Today was the day I was to be discharged from hospital. I lay on my bed at 6:00 am and stared blankly at the only window in our ward. The nurses had just finished giving me a bath; it had now been a month of being bathed and fed. I had been involved in a grisly road accident that had left me paralyzed from my armpits down. Within seconds, I went from being a normal 20-year-old university student, to being a highly dependent quadriplegic. I would quickly learn that that meant I have no control or feeling in my legs, and limited control in my hands.
As I lay there motionless, I wondered about the kind of life that was waiting for me beyond the hospital walls. I cringed at the thought of living the rest of my life as a disabled person. I didn't know much about life in a wheelchair; I just knew that it was not the life I wanted. Would I ever finish school? Would I ever get a girlfriend?
A year after being discharged, I was in a relationship with a wonderful girl whom I had known for many years prior to the accident. Paralysis had hit me hard psychologically, and she was the one who was always present and ready to help. I was bedridden at the time. My self-esteem was low. I didn't have any kind of love for myself, so I couldn't conceptualize what she was doing with me.
I hate to confirm this stereotype but sometimes, disabled people struggle to find even one good thing about themselves. The depression that follows after losing independence, mobility, and ability can be as crippling mentally as it is physically. The tragedy of it all is that the pain we feel inside is often projected to the ones closest to us, the ones who want to love us but we, on the other hand, refuse to let them.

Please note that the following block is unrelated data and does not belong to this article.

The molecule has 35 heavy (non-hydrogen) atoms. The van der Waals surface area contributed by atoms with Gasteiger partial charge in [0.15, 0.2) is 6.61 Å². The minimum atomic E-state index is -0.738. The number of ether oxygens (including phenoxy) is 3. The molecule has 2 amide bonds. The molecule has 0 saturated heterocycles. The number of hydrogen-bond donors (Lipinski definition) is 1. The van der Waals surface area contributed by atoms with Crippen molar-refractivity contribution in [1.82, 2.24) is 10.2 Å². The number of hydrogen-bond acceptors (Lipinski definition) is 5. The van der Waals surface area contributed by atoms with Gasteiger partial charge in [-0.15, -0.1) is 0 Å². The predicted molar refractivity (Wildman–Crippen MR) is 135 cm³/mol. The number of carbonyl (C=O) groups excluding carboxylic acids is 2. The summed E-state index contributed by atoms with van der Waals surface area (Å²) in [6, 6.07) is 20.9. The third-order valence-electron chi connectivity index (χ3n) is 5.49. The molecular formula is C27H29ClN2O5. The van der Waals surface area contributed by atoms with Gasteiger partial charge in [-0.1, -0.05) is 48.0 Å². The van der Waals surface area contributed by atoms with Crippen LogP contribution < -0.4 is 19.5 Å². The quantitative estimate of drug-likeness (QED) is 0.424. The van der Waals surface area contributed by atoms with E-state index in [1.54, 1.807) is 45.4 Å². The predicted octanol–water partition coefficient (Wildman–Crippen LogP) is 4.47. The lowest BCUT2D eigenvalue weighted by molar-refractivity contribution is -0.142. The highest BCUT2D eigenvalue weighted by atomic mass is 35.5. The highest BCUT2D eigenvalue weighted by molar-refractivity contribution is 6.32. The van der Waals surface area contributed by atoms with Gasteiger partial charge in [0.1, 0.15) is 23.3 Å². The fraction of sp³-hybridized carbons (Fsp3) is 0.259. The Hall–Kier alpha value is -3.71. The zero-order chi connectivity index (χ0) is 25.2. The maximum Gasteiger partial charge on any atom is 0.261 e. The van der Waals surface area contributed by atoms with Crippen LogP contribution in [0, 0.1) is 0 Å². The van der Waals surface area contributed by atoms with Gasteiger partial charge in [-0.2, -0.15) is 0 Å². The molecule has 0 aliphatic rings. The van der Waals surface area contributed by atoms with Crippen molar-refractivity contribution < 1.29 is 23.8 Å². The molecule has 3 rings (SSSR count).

'Am I the boyfriend you want? Am I the boyfriend you need? I won't blame you if you move on,' I would often text her in the depth of night and height of insomnia. I had preconceived ideas about how disabled people were viewed. I presumed that I knew what was in her heart and mind. I believed she only stuck around because of pity or obligation. I was deeply insecure about being in that relationship. But the thought of being left kept me up at night. I don't remember having a moment of peace. Every minute was spent overthinking and preparing for the worst. I was in a twisted frame of mind, convinced that soon, she would realise that this wasn't what she had signed up for. Then she would up and leave.
What happens when you genuinely give yourself to a person and they repeatedly shoot you down because they are incapable of believing that you won't hurt them? Well, first you try and understand their trauma and within your own capacity, attempt to show them otherwise. The further you get into the relationship, however, the more paranoid and restless they become. They now intentionally push you away, it starts to hurt, real bad. But they are relentless with their insecurities and start to ask whether you are seeing other people, and go further to accuse you of things that you never did. In the end, you give up.
That was five years ago. I was a wounded shell of myself. I couldn't love and I wouldn't be loved. If I could turn back time I would have kept her as a friend and dealt with my issues without hurting her. It might be a cliché, but you cannot love somebody else if you can't love yourself. It took me a minute to understand that and to be awakened to the pain I was causing.
Today I am an evolved man. I have been in a steady relationship for two years now and I haven't been happier. It is possible to date a disabled person and have a fulfilling, meaningful relationship. The question is, which version will you be getting involved with?